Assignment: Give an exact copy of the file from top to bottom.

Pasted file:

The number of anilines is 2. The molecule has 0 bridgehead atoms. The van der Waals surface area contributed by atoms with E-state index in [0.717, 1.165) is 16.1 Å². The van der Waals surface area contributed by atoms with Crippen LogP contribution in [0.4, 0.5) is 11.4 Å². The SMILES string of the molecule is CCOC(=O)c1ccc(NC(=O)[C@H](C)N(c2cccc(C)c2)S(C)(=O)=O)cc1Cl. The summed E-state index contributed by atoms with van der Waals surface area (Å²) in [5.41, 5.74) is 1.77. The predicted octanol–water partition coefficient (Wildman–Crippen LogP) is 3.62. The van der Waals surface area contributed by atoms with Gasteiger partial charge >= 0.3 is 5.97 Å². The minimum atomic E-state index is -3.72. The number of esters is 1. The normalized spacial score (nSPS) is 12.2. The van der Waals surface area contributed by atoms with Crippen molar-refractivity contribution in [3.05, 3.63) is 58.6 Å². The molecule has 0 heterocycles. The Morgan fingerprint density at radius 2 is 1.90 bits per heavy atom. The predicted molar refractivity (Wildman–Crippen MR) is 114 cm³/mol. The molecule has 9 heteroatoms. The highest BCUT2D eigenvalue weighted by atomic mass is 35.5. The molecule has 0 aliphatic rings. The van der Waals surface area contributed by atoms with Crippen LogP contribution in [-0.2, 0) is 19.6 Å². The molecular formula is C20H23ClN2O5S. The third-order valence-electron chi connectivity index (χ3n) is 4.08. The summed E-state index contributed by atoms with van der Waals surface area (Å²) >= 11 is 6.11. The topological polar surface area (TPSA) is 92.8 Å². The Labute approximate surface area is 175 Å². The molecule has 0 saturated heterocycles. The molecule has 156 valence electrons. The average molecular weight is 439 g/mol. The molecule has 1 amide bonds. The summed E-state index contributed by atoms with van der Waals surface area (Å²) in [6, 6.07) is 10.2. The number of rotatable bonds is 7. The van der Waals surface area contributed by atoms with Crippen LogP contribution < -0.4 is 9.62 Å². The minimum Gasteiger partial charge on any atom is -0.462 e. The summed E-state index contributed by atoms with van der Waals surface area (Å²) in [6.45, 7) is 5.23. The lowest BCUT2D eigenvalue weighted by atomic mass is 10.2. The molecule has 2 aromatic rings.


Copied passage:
The number of anilines is 2. The molecule has 0 bridgehead atoms. The van der Waals surface area contributed by atoms with E-state index in [0.717, 1.165) is 16.1 Å². The van der Waals surface area contributed by atoms with Crippen LogP contribution in [0.4, 0.5) is 11.4 Å². The SMILES string of the molecule is CCOC(=O)c1ccc(NC(=O)[C@H](C)N(c2cccc(C)c2)S(C)(=O)=O)cc1Cl. The summed E-state index contributed by atoms with van der Waals surface area (Å²) in [5.41, 5.74) is 1.77. The predicted octanol–water partition coefficient (Wildman–Crippen LogP) is 3.62. The van der Waals surface area contributed by atoms with Gasteiger partial charge >= 0.3 is 5.97 Å². The minimum atomic E-state index is -3.72. The number of esters is 1. The normalized spacial score (nSPS) is 12.2. The van der Waals surface area contributed by atoms with Crippen molar-refractivity contribution in [3.05, 3.63) is 58.6 Å². The molecule has 0 heterocycles. The Morgan fingerprint density at radius 2 is 1.90 bits per heavy atom. The predicted molar refractivity (Wildman–Crippen MR) is 114 cm³/mol. The molecule has 9 heteroatoms. The highest BCUT2D eigenvalue weighted by atomic mass is 35.5. The molecule has 0 aliphatic rings. The van der Waals surface area contributed by atoms with Crippen LogP contribution in [-0.2, 0) is 19.6 Å². The molecular formula is C20H23ClN2O5S. The third-order valence-electron chi connectivity index (χ3n) is 4.08. The summed E-state index contributed by atoms with van der Waals surface area (Å²) >= 11 is 6.11. The topological polar surface area (TPSA) is 92.8 Å². The Labute approximate surface area is 175 Å². The molecule has 0 saturated heterocycles. The molecule has 156 valence electrons. The average molecular weight is 439 g/mol. The molecule has 1 amide bonds. The summed E-state index contributed by atoms with van der Waals surface area (Å²) in [6, 6.07) is 10.2. The number of rotatable bonds is 7. The van der Waals surface area contributed by atoms with Crippen LogP contribution < -0.4 is 9.62 Å². The minimum Gasteiger partial charge on any atom is -0.462 e. The summed E-state index contributed by atoms with van der Waals surface area (Å²) in [6.45, 7) is 5.23. The lowest BCUT2D eigenvalue weighted by atomic mass is 10.2. The molecule has 2 aromatic rings.